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Comment: Re:Retro computers as DIY kits? (Score 4, Informative) 81

by spaceyhackerlady (#48213397) Attached to: Apple 1 Sells At Auction For $905,000

There's probably a business in making retro computers as DIY kits. Sure, some company would have to re-manufacture the parts that couldn't be made at home and with small runs the parts wouldn't be cheap, but there is a hobbyist market out there.

Yup.

There are often limits on authenticity, either due to parts availability (e.g. TTL ICs), or for convenience (modern monitors, keyboards).

...laura

Comment: The deal we made (Score 1) 249

by spaceyhackerlady (#48085203) Attached to: Why Do Contextual Ads Fail?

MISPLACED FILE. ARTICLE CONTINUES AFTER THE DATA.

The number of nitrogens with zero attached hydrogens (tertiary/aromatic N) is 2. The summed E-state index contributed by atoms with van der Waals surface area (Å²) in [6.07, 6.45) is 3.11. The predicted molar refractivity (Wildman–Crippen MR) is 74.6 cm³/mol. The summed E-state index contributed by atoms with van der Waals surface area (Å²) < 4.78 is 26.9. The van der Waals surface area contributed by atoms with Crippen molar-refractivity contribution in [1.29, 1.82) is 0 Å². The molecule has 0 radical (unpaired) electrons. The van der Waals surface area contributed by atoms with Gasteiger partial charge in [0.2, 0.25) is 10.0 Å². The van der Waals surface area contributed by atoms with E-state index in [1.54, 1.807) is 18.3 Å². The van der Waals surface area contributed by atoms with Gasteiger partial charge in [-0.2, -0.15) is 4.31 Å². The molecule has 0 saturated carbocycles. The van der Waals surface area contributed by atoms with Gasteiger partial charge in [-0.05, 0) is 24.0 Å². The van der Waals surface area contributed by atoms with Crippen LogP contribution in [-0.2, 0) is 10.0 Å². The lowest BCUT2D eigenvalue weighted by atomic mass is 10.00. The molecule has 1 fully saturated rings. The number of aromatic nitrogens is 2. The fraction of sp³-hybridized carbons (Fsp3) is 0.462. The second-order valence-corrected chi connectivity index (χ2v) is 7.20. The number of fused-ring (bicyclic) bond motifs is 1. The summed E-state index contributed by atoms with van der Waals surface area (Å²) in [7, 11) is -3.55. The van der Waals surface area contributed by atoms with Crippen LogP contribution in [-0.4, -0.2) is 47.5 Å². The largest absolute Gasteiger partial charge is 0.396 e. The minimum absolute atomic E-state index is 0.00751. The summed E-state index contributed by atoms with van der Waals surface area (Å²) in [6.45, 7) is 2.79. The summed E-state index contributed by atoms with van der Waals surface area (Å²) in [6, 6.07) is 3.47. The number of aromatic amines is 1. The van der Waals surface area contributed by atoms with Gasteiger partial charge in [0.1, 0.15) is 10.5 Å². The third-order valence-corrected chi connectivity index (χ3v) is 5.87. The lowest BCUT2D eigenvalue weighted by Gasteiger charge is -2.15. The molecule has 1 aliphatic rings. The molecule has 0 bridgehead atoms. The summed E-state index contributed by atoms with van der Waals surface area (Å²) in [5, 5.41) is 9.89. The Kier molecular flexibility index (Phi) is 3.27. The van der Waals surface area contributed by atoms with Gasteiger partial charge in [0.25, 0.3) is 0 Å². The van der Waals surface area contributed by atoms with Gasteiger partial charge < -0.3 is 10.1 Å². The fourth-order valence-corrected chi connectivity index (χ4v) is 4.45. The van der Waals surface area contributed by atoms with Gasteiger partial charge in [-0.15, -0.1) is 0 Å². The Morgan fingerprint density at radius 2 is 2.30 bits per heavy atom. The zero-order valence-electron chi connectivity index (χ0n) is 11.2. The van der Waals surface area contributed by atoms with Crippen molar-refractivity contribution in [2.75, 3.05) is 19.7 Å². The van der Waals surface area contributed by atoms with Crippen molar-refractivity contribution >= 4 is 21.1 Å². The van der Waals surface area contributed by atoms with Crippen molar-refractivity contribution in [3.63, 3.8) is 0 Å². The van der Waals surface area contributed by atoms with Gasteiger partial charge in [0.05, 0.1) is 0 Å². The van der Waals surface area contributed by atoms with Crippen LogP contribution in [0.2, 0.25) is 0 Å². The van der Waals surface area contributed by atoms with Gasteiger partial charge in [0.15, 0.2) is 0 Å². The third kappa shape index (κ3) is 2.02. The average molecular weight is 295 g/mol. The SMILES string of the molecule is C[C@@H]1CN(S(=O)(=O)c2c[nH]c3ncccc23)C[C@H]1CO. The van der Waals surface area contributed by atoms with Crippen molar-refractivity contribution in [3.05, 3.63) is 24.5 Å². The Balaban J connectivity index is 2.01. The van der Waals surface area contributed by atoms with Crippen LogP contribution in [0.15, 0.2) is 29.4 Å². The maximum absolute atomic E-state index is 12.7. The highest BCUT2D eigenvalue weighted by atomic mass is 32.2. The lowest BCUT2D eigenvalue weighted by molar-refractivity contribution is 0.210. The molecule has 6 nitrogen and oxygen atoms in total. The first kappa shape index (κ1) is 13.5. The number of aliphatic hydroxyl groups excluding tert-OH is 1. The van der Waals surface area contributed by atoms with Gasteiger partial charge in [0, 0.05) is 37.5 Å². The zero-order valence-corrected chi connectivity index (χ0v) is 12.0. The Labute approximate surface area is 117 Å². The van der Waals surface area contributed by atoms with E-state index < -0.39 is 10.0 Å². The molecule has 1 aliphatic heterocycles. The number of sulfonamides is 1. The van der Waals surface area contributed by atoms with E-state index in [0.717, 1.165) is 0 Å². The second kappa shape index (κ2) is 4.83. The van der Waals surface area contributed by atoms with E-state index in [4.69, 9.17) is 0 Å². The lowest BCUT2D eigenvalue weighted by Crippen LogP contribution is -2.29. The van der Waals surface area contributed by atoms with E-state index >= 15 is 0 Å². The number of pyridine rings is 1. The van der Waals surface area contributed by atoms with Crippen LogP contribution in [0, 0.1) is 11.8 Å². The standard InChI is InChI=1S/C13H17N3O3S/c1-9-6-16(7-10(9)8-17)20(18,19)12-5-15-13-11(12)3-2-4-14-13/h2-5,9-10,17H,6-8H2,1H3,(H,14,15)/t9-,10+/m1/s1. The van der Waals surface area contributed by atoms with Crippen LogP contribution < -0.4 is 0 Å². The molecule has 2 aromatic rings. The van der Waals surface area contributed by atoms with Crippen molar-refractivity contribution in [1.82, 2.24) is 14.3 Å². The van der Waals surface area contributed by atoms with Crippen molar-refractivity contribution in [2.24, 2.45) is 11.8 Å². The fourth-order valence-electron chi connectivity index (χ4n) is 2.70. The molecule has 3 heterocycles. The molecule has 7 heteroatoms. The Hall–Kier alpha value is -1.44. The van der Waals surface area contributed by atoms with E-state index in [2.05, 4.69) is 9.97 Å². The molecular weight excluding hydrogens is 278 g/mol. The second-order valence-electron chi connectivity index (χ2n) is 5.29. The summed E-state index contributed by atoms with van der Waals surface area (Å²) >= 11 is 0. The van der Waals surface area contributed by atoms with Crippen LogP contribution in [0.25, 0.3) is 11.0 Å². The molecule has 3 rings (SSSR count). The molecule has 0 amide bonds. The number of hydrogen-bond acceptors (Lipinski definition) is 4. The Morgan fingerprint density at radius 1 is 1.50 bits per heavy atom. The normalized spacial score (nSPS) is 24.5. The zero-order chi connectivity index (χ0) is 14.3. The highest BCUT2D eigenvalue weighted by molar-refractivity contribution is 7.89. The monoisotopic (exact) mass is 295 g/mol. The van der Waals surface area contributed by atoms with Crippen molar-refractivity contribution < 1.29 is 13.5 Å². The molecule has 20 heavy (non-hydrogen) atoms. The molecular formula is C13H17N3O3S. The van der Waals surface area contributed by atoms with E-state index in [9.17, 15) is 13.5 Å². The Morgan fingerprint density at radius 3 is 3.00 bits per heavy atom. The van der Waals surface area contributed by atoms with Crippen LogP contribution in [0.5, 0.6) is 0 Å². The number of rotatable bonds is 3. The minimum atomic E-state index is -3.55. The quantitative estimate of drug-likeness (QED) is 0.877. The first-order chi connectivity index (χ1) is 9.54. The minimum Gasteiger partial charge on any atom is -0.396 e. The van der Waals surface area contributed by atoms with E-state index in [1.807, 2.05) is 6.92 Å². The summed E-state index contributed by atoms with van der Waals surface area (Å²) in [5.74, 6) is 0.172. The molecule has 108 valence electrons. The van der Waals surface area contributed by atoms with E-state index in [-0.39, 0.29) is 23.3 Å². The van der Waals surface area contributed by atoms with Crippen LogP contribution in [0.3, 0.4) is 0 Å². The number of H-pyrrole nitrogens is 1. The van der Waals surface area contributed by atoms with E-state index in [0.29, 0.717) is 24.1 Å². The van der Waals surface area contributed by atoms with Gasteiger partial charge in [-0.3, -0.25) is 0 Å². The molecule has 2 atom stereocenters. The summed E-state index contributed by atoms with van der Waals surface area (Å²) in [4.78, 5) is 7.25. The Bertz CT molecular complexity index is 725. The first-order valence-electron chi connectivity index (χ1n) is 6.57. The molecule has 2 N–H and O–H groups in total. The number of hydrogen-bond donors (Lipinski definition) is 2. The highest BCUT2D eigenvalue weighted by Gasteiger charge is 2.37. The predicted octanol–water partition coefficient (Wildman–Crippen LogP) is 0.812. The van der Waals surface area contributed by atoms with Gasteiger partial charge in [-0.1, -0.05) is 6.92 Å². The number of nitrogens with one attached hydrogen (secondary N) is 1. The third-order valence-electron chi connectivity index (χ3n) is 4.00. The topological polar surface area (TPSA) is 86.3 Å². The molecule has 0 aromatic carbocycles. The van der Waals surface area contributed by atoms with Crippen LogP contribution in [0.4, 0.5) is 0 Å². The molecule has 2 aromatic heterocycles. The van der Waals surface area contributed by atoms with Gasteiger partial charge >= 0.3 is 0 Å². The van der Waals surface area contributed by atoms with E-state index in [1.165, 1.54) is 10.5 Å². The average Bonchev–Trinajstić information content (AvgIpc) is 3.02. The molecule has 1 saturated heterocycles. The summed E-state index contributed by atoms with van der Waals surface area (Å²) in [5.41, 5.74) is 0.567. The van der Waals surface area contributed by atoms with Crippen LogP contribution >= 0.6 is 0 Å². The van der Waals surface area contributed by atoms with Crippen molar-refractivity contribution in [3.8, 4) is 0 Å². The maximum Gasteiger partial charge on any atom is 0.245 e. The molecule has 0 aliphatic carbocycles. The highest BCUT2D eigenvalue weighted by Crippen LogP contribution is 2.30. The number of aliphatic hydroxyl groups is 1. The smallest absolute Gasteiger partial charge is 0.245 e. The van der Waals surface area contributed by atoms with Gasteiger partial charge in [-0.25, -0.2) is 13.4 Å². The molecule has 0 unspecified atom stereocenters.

I've seen some really cool ads that were right on target - like the time I played a James May video on YouTube and the ad that popped up was for an electron microscope. I couldn't begin to afford the one the advertiser wanted me to buy, but I actually did poke around eBay to see if there were any old ones out there I might be able to afford. I've hit paydirt many times when Amazon and others pointed out "people who bought this also bought..."

That's the way it's supposed to work.

Then there are the way off base ads. I wonder if they are genuinely being blasted out to everybody, or if I fall off too many if-then-elses for anything more relevant to come up. These ads are invariably back-of-the-comics and/or cable tv infomercial quality, like the perennial "weird trick for belly fat" ads. I suppose I get those because Facebook et al know I'm a woman.

That's the deal we made, I suppose. A quasi-free internet supported by advertising. And, like all things, 99% of internet advertising is crap.

...laura